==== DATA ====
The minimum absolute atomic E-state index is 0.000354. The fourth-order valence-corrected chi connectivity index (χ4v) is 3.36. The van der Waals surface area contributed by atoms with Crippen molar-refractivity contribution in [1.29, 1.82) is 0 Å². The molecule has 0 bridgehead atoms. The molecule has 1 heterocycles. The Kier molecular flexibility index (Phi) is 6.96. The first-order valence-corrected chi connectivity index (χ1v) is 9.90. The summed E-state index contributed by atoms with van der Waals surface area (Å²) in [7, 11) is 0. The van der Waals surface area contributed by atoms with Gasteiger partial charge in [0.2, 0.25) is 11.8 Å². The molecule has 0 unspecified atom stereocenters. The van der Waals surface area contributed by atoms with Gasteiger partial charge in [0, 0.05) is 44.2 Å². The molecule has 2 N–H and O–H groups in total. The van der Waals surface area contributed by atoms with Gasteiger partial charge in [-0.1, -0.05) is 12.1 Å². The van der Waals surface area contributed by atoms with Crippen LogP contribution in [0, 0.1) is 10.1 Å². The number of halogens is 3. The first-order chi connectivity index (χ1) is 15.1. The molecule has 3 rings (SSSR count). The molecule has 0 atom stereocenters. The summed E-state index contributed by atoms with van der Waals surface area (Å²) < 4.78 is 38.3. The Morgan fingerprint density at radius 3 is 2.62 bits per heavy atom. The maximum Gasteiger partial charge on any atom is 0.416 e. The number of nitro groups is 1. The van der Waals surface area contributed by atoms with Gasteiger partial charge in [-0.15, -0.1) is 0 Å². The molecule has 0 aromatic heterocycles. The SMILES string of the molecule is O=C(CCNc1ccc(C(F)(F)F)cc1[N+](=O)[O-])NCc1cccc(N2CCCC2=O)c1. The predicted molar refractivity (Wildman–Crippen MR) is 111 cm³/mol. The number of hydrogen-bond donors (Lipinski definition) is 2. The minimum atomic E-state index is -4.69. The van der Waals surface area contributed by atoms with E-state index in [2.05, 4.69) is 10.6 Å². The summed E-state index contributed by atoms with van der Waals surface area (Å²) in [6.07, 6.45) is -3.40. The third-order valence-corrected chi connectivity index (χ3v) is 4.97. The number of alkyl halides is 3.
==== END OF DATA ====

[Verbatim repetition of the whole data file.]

The minimum absolute atomic E-state index is 0.000354. The fourth-order valence-corrected chi connectivity index (χ4v) is 3.36. The van der Waals surface area contributed by atoms with Crippen molar-refractivity contribution in [1.29, 1.82) is 0 Å². The molecule has 0 bridgehead atoms. The molecule has 1 heterocycles. The Kier molecular flexibility index (Phi) is 6.96. The first-order valence-corrected chi connectivity index (χ1v) is 9.90. The summed E-state index contributed by atoms with van der Waals surface area (Å²) in [7, 11) is 0. The van der Waals surface area contributed by atoms with Gasteiger partial charge in [0.2, 0.25) is 11.8 Å². The molecule has 0 unspecified atom stereocenters. The van der Waals surface area contributed by atoms with Gasteiger partial charge in [0, 0.05) is 44.2 Å². The molecule has 2 N–H and O–H groups in total. The van der Waals surface area contributed by atoms with Gasteiger partial charge in [-0.1, -0.05) is 12.1 Å². The van der Waals surface area contributed by atoms with Crippen LogP contribution in [0, 0.1) is 10.1 Å². The number of halogens is 3. The first-order chi connectivity index (χ1) is 15.1. The molecule has 3 rings (SSSR count). The molecule has 0 atom stereocenters. The summed E-state index contributed by atoms with van der Waals surface area (Å²) < 4.78 is 38.3. The Morgan fingerprint density at radius 3 is 2.62 bits per heavy atom. The maximum Gasteiger partial charge on any atom is 0.416 e. The number of nitro groups is 1. The van der Waals surface area contributed by atoms with Gasteiger partial charge in [-0.15, -0.1) is 0 Å². The molecule has 0 aromatic heterocycles. The SMILES string of the molecule is O=C(CCNc1ccc(C(F)(F)F)cc1[N+](=O)[O-])NCc1cccc(N2CCCC2=O)c1. The predicted molar refractivity (Wildman–Crippen MR) is 111 cm³/mol. The number of hydrogen-bond donors (Lipinski definition) is 2. The minimum atomic E-state index is -4.69. The van der Waals surface area contributed by atoms with E-state index in [2.05, 4.69) is 10.6 Å². The summed E-state index contributed by atoms with van der Waals surface area (Å²) in [6.07, 6.45) is -3.40. The third-order valence-corrected chi connectivity index (χ3v) is 4.97. The number of alkyl halides is 3.